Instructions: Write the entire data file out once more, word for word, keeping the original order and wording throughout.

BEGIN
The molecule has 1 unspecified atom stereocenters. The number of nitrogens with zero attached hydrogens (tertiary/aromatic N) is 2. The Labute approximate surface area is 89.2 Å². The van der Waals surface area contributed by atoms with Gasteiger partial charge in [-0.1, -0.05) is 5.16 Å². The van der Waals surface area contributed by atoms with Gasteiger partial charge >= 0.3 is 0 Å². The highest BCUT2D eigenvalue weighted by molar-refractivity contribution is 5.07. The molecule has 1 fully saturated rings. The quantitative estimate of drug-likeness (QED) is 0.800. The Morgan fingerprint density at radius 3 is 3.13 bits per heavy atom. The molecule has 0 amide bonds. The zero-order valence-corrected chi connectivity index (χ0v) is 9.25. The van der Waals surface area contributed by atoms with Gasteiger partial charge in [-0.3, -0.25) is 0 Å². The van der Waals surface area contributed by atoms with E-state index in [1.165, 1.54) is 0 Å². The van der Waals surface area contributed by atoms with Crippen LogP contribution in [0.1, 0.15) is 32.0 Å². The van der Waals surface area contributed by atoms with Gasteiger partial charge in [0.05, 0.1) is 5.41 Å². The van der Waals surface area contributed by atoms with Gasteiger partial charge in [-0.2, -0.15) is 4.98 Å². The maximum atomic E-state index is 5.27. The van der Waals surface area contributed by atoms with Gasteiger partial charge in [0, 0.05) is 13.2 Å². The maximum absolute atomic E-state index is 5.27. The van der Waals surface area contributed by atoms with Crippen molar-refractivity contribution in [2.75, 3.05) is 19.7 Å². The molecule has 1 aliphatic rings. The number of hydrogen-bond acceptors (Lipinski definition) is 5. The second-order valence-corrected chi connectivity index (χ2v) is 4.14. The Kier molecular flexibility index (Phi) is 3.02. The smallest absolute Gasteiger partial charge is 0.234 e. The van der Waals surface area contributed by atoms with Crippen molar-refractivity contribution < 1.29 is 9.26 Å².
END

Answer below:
The molecule has 1 unspecified atom stereocenters. The number of nitrogens with zero attached hydrogens (tertiary/aromatic N) is 2. The Labute approximate surface area is 89.2 Å². The van der Waals surface area contributed by atoms with Gasteiger partial charge in [-0.1, -0.05) is 5.16 Å². The van der Waals surface area contributed by atoms with Gasteiger partial charge >= 0.3 is 0 Å². The highest BCUT2D eigenvalue weighted by molar-refractivity contribution is 5.07. The molecule has 1 fully saturated rings. The quantitative estimate of drug-likeness (QED) is 0.800. The Morgan fingerprint density at radius 3 is 3.13 bits per heavy atom. The molecule has 0 amide bonds. The zero-order valence-corrected chi connectivity index (χ0v) is 9.25. The van der Waals surface area contributed by atoms with Gasteiger partial charge in [-0.3, -0.25) is 0 Å². The van der Waals surface area contributed by atoms with E-state index in [1.165, 1.54) is 0 Å². The van der Waals surface area contributed by atoms with Crippen LogP contribution in [0.1, 0.15) is 32.0 Å². The van der Waals surface area contributed by atoms with Gasteiger partial charge in [0.05, 0.1) is 5.41 Å². The van der Waals surface area contributed by atoms with Gasteiger partial charge in [-0.2, -0.15) is 4.98 Å². The maximum atomic E-state index is 5.27. The van der Waals surface area contributed by atoms with Gasteiger partial charge in [0, 0.05) is 13.2 Å². The maximum absolute atomic E-state index is 5.27. The van der Waals surface area contributed by atoms with Crippen molar-refractivity contribution in [2.75, 3.05) is 19.7 Å². The molecule has 1 aliphatic rings. The number of hydrogen-bond acceptors (Lipinski definition) is 5. The second-order valence-corrected chi connectivity index (χ2v) is 4.14. The Kier molecular flexibility index (Phi) is 3.02. The smallest absolute Gasteiger partial charge is 0.234 e. The van der Waals surface area contributed by atoms with Crippen molar-refractivity contribution < 1.29 is 9.26 Å².